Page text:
The linkage between science and technological progress may seem obvious. When humanity didn’t have much of the latter, it also didn’t know much of the former. Economic historian Joel Mokyr describes the time before the Industrial Revolution as a “a world of engineering without mechanics, iron-making without metallurgy, farming without soil science, mining without geology, water-power without hydraulics, dye-making without organic chemistry, and medical practice without microbiology and immunology.”
And even during the early stages of the Industrial Revolution, great advances were made in some sectors with little scientific understanding. As the IR rolled on, however, Mokyr describes an emergent division of labor where “British practical people discovered things that worked, and French theoreticians and German chemists uncovered the underlying science.” Today, there’s no doubt that continuing technological breakthroughs, invention, and innovation — and thus long-term economic growth — depend on scientific insights. Keep ‘em coming, ASAP. It would sure be worrisome if the rate of discovery slowed.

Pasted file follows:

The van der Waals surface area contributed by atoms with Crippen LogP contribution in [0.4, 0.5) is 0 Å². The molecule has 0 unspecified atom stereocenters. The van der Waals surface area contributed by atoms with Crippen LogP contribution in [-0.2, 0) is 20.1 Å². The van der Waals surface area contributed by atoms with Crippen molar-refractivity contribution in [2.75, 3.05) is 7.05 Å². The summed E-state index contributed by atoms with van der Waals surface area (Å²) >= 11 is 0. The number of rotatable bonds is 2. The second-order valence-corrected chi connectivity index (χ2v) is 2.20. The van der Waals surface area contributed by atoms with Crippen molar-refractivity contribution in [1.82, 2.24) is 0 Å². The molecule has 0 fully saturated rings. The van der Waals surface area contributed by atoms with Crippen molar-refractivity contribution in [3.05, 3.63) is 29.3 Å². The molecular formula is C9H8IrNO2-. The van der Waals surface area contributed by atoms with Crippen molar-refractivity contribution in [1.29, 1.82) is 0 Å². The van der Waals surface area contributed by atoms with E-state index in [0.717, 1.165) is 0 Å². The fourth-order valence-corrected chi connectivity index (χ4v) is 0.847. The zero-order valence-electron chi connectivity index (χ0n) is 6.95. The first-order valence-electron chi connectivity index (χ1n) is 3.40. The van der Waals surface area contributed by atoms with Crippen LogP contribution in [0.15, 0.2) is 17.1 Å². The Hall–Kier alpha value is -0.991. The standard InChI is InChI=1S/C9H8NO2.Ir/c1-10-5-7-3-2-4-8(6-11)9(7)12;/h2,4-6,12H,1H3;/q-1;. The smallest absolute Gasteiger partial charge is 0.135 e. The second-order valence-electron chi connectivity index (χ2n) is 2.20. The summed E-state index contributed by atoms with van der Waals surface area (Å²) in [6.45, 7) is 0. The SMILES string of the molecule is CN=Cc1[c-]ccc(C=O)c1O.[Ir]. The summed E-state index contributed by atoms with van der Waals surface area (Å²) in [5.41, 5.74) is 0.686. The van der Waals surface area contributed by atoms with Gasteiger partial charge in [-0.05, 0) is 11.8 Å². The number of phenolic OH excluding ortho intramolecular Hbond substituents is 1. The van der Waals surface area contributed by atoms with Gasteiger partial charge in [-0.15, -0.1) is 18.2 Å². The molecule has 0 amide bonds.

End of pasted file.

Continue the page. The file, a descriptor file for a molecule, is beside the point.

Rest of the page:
But maybe the pace of discovery has diminished, and that helps explain the long-run downshift in advanced economy productivity growth. In the new paper “Is the rate of scientific progress slowing down?” by Tyler Cowen and Ben Southwood, the two researchers conclude that “there is good and also wide-ranging evidence that the rate of scientific progress has indeed slowed down. In the disparate and partially independent areas of productivity growth, total factor productivity, GDP growth, patent measures, researcher productivity, crop yields, life expectancy, and Moore’s Law we have found support for this claim. … One implication here is we should not be especially optimistic about the productivity slowdown, as that notion is commonly understood, ending any time soon.”